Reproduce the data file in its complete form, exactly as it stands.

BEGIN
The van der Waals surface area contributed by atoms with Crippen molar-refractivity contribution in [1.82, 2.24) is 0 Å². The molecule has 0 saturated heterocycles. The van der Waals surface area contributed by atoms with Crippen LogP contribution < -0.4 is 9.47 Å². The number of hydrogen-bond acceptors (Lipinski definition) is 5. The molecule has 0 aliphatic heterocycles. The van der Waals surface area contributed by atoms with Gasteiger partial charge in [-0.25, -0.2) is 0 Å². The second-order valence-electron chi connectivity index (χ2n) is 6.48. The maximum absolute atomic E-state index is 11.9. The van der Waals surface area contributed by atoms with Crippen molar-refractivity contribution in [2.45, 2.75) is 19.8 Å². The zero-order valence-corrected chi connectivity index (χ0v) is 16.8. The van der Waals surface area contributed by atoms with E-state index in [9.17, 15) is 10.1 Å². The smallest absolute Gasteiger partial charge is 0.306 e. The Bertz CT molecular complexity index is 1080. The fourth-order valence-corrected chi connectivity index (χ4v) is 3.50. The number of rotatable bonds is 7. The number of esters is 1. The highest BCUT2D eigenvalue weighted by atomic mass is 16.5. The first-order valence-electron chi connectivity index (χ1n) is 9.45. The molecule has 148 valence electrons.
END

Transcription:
The van der Waals surface area contributed by atoms with Crippen molar-refractivity contribution in [1.82, 2.24) is 0 Å². The molecule has 0 saturated heterocycles. The van der Waals surface area contributed by atoms with Crippen LogP contribution < -0.4 is 9.47 Å². The number of hydrogen-bond acceptors (Lipinski definition) is 5. The molecule has 0 aliphatic heterocycles. The van der Waals surface area contributed by atoms with Gasteiger partial charge in [-0.25, -0.2) is 0 Å². The second-order valence-electron chi connectivity index (χ2n) is 6.48. The maximum absolute atomic E-state index is 11.9. The van der Waals surface area contributed by atoms with Crippen molar-refractivity contribution in [2.45, 2.75) is 19.8 Å². The zero-order valence-corrected chi connectivity index (χ0v) is 16.8. The van der Waals surface area contributed by atoms with E-state index in [9.17, 15) is 10.1 Å². The smallest absolute Gasteiger partial charge is 0.306 e. The Bertz CT molecular complexity index is 1080. The fourth-order valence-corrected chi connectivity index (χ4v) is 3.50. The number of rotatable bonds is 7. The number of esters is 1. The highest BCUT2D eigenvalue weighted by atomic mass is 16.5. The first-order valence-electron chi connectivity index (χ1n) is 9.45. The molecule has 148 valence electrons.